Manufacturing Ain’t Great Again. Why? - Paul Krugman When Donald Trump promised to Make America Great Again, his slogan meant different things to different people. For many supporters it meant restoring the political and social dominance of white people, white men in particular. For others, however, it meant restoring the kind of economy we had a generation or two ago, which offered lots of manly jobs for manly men: farmers, coal miners, manufacturing workers. So it may matter a lot, politically, that Trump has utterly failed to deliver on that front — and that workers are noticing. Now, many of Trump’s economic promises were obvious nonsense. The hollowing out of coal country reflected new technologies, like mountaintop removal, which require few workers, plus competition from other
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- Manufacturing Ain’t Great Again. Why? - Paul Krugman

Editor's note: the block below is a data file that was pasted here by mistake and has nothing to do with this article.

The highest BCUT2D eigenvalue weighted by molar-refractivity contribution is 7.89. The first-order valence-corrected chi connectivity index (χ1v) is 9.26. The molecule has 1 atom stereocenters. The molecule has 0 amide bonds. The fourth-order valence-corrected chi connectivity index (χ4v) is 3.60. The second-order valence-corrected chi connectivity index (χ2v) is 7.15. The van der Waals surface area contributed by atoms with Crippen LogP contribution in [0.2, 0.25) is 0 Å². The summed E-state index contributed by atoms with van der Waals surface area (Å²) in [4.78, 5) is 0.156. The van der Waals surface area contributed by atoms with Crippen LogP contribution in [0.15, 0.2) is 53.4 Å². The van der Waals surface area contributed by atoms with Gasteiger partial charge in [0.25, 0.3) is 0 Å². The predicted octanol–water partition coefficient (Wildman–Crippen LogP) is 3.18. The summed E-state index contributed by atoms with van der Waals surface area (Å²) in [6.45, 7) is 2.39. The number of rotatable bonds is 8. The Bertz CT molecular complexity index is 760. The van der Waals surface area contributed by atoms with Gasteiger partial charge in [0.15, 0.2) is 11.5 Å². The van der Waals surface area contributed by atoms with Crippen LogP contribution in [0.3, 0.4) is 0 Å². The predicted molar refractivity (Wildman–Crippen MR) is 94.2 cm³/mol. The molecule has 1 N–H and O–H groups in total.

When Donald Trump promised to Make America Great Again, his slogan meant different things to different people. For many supporters it meant restoring the political and social dominance of white people, white men in particular. For others, however, it meant restoring the kind of economy we had a generation or two ago, which offered lots of manly jobs for manly men: farmers, coal miners, manufacturing workers. So it may matter a lot, politically, that Trump has utterly failed to deliver on that front — and that workers are noticing. Now, many of Trump’s economic promises were obvious nonsense. The hollowing out of coal country reflected new technologies, like mountaintop removal, which require few workers, plus competition from other energy sources, especially natural gas but increasingly wind and solar power. Coal jobs aren’t coming back, no matter how dirty Trump lets the air get.